Humility is a key characteristic for everyone to embrace. True humility is rarely seen in the ranks of leaders.
Ego, rather than humility, seems to be the more common trait in management circles. Let’s examine why this is and suggest some ideas to modify the pattern.
Anyone who has reached a leadership position has a tale to tell. He or she got there through a series of steps and events, some of them deserved and some of them just being in the right place at the right time or knowing the right people.
We can believe in synchronicity or nepotism, but still it usually takes a lot of energy and talent to get ahead. People in the organization may look at a newly appointed leader and remark how he “lucked into it,” but, as Earl Nightingale said in Lead The Field, “Luck is what happens when preparedness meets opportunity.”
There should be some level of personal satisfaction for a leader when he or she emerges from the pack and is elevated. It is a kind of milestone that should be celebrated.
Upon reaching a higher level, the leader quickly becomes aware of an increase in power and influence. I once got a big promotion, and a sincere IT employee in the new organization started calling me “thou” and “thee” until I put an end to it.
It is very easy to let the trappings or perks of a higher level inflate one’s ego. There is nothing wrong with appreciating one’s self worth if it is kept in proper perspective and the person also appreciates and publicly acknowledges the worth of others.
Unfortunately, many leaders do lose perspective and start acting like jerks. Scott Adams, inventor of the Dilbert Cartoon Series would have needed to make a living in some other field if it were not for hubris on the part of leaders.
The role of humility in creating and maintaining trust in organizations was well documented by Jim Collins in Good to Great. Collins identified passion and humility as two common traits of the most effective leaders – he called them “level 5 leaders.”
It is easy to see the impact of a conceited leader on the organization. If the leader is so brilliant, then nobody else needs to look out for the rocks under the surface. People lose heart and will to help the cause.
This behavior forces the leader to be more all-knowing and perfect because real support is not there.
Warren Bennis put it this way, “One motive for turning a deaf ear to what others have to say seems to be sheer hubris: leaders often believe they are wiser than all those around them.”
The literature on executive narcissism tells us that the self-confidence top executives need can easily blur into a blind spot, an unwillingness to turn to others for advice. Leaders who are convinced they are so macho and smart have a difficult time hearing what people are really saying.
I love James O’Toole’s observation, “…it is often the presence of excessive amounts of testosterone that leads to a loss of hearing.”
It would be easy to say “don’t be too full of yourself” and show the benefits of humility. Unfortunately for the narcissist leader, changing the thought patterns and behaviors is extremely difficult. The problem is the blind spots that Bennis refers to.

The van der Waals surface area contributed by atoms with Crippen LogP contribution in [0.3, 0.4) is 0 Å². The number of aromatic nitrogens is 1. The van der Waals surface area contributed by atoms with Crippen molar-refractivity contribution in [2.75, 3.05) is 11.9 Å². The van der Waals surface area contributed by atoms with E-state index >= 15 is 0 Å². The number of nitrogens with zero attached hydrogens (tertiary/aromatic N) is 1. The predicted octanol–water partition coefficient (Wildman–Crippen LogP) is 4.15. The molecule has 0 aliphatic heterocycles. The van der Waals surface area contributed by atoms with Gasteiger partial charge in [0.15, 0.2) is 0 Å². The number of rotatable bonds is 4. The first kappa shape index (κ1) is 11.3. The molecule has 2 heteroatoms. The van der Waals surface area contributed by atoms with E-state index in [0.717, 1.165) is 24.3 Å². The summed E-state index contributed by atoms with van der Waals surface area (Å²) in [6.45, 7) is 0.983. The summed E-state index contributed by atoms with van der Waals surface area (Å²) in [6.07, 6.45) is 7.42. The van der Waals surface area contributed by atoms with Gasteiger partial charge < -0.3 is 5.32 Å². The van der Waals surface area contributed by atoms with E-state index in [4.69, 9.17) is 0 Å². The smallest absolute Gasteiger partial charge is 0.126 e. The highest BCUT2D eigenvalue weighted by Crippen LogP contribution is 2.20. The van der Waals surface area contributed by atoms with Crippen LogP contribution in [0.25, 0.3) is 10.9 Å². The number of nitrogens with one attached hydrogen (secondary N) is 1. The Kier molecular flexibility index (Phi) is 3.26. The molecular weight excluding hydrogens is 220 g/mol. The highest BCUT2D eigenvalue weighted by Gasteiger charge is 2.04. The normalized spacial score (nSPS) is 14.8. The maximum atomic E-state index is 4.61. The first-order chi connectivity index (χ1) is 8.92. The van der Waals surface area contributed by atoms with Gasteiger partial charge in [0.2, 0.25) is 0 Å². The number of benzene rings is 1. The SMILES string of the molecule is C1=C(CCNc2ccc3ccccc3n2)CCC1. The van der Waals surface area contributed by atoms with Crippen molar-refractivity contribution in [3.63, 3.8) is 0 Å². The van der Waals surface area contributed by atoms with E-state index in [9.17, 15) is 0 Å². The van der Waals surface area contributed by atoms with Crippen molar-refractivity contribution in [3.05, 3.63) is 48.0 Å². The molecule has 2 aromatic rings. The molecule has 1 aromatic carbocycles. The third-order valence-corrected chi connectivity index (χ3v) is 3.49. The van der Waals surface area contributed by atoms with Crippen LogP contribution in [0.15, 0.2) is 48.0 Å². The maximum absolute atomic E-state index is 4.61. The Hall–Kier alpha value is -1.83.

Daniel Goleman also noticed the same tendency when he identified that leaders with low Emotional Intelligence have the most significant blind spots.
The issue of leader hubris is perhaps the most common schism that exists between the senior levels and the workers. If it is so important, what can we do about it?
Is there a kind of anti-hubris powder we can sneak into the orange juice of over inflated executives? Oh, if it were only that easy.
What we are talking about here is reeducating the boss with influence from below. We want to let him know that his own attitude is getting in the way of trust. Reeducating the boss is always tricky. It reminds me of the adage, “Never wrestle a pig…you get all muddy and the pig loves it.”
What do the sailors do if they are facing a Captain Bligh every day? Mutiny is one option, but it can get pretty bloody.
The road to enlightenment is through education. One suggestion is to form a kind of support network with the employees and leaders on the topic of leadership. Book clubs where employees along with their leaders take a lunch hour once a week to study the topic can begin a constructive dialog.
You can’t just march into the bosses office and say, “You are a total narcissist, knock it off and get down from your pedestal.” You need to use a water drop treatment with lots of Socratic Questions.
Shaping the thought patterns of a superior in the organization is a slow process, like changing the face of the planet in Arizona. Drop by drop and particle by particle, the sand and soil have been moved to reveal the Grand Canyon. Changing a leader’s approach might not take eons, but the slow shaping process is the same, only in human years.
Some leaders will remain clueless regardless. I know one leader who will go to her grave totally blind when it comes to her attitude about her own capability and superiority.
If she was reading this passage, she would be nodding her head affirmative and be 100% convinced that I was referring to somebody else, not her. Perhaps the only hope for a leader like this is some form of radical shock treatment in the form of a series of pink slips.
If you are a leader, try this little test. If you are inclined to think you don’t have any hubris and are a humble servant leader all the time, chances are you have some serious blind spots. Go and get it checked out!
If your mental picture is one of an imperfect person trying to learn more about how to lead, then you are probably okay.
The preceding information was adapted from the book Leading with Trust is like Sailing Downwind, by Robert Whipple. It is available on http://www.leadergrow.com.